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Gravity Probe B went up at 9:57 AM today

  1. Apr 21, 2004 #1

    marcus

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    A friend of mine was at Vandenburg for the launch. I just spoke with her by phone and she gave me a guest's-eye view of the proceedings.
    She says the briefings and talks earlier were a big part of it.
    Almost more than watching the actual launch.

    It was too windy in the high atmosphere for the scheduled Monday lift-off, so they delayed it till today. A lot of those invited had to leave Monday, so they missed it.

    For security or some other reason, you couldnt watch any closer than 7 miles. They were bussed to an observation point 7 miles from the pad.
    My friend says it went up at 9:57 in the morning----I dont know what the official news release says.

    Earlier there had been a lot of fog, especially over the ocean. But by 9 AM it had cleared where they were and they had blue sky overhead. What was her visual impression of the first stage as she watched it ascend? "Extremely bright". Also that it left a smoke trail.
     
    Last edited: Apr 21, 2004
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  3. Apr 21, 2004 #2

    marcus

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  4. Apr 21, 2004 #3

    marcus

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    http://news-service.stanford.edu/news/2004/april21/gpbshort-421.html

    this came out today in the Stanford house organ "Stanford Report"
    nice pictures---like of a niobium-coated quartz ball
    clear easytoread story

    a picture of the big dewar flask that holds
    645 gallons of superfluid helium

    the balls apparently are supposed to spin 5,000 to 10,000 rpm

    the satellite is supposed to lock onto some star in Pegasus
    to maintain fixed direction (to have something to compare the gyro axes to)

    Leonard Schiff proposed it in 1959, how time flies
     
  5. Apr 22, 2004 #4
    I seem to remember the mission will take 16 months.
    But from what I gather, there's no reason why they can`t be taking readings from the giroscopes every few weeks. Preliminary results might be with us within a couple of months... as far as I gather. True?
     
  6. Apr 22, 2004 #5

    marcus

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    Meemoe, why dont you be our expert on this experiment (unless Phobos, Integral, Enigma et al already have all the details ready)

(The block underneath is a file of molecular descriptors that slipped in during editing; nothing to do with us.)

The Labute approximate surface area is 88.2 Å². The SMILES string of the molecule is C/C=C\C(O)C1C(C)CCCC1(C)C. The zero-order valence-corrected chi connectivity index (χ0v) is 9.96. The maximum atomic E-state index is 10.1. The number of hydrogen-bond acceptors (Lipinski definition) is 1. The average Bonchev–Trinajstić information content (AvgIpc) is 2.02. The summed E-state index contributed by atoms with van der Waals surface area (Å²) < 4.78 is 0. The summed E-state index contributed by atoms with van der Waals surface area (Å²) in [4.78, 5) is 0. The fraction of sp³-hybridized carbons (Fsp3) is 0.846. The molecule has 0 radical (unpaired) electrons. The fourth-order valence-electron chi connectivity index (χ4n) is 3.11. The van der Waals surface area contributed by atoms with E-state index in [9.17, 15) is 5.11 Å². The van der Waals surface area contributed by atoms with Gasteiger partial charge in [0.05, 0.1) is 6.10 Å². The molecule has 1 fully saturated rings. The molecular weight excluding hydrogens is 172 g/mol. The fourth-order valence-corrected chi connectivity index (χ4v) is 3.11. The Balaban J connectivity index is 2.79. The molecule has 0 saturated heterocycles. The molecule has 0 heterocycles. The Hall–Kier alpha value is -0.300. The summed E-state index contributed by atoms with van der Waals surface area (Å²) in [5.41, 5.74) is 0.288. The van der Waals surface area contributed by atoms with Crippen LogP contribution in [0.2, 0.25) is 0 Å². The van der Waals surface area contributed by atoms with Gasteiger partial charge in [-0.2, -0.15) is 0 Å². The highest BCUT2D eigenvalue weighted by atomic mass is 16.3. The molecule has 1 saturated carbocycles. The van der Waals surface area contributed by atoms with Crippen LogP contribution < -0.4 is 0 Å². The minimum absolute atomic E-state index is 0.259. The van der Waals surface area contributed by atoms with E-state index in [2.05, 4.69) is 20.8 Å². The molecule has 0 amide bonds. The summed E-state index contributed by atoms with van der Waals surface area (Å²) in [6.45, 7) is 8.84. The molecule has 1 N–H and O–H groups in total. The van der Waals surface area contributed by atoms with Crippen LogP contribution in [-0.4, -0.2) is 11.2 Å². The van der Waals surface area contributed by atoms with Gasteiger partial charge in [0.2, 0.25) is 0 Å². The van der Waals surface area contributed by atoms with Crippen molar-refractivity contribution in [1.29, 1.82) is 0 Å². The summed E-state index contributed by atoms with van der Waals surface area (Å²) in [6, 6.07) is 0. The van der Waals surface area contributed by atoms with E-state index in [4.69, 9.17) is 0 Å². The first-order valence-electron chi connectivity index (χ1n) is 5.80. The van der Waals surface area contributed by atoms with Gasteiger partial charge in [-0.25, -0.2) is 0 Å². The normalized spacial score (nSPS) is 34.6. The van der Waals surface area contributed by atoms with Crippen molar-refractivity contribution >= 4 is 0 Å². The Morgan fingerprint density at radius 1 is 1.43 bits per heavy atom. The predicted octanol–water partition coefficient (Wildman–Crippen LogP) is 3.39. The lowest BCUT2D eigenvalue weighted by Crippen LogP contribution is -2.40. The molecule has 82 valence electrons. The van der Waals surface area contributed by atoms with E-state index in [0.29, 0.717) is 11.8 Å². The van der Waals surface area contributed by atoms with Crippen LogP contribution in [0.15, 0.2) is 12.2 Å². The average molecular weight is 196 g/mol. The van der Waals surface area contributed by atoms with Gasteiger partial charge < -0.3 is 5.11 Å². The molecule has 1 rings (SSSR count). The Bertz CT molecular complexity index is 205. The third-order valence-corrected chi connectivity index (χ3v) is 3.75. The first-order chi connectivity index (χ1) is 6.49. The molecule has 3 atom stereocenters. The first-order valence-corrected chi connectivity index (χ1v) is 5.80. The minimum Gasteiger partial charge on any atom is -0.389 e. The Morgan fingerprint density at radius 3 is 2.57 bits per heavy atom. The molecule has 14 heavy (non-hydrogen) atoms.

for experimental tests of GR it doesnt get more authoritative than
    Clifford Wills, and here is a technical article on GPB by Wills

    http://arxiv.org/gr-qc/0212069

    you are invited to report whatever you can find out from this
    or other sources about GPB!

    I dont know when (or even whether) preliminary results might be made available. Does anyone know anything relevant to meemoe's question?
     
  7. Apr 22, 2004 #6
    I think it neat how spherical those quartz orbs measure! I would not be surprised if they exhibit previously unknown propreties of spacetime.
     
  8. Apr 23, 2004 #7
    Meemoe and expert should not be used in the same sentence without a negator! But I read up on abit more on GPB and it won`t be ready for another 38 to 58 days.
     
  9. Apr 23, 2004 #8

    marcus

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    already you are telling me news
    please say if your source is online
    and give me the link so I can read up a bit more myself

    it is very helpful to have a local expert, that is a person
    who keeps more alert and finds more information about
    something he is interested in, but I will think of another
    name for the job (head look-out? the guy in the crows nest?
    night watchman?)

    what do you mean by "ready"
    I really dont know a lot of details about this
    although idea is exciting
     
  10. Apr 23, 2004 #9

    wolram

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    MARCUS
    you can subscribe to a weekly news update here
    http://einstein.stanford.edu/

    also on this page, full information of mission
    click on.
    GP-B Launch Companion in Adobe Acrobat PDF format.
    here you will find a table that gives a time line
    for all tasks to be completed befor science can
    begin
     
    Last edited: Apr 24, 2004
  11. Apr 26, 2004 #10

    marcus

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  12. Apr 27, 2004 #11

    wolram

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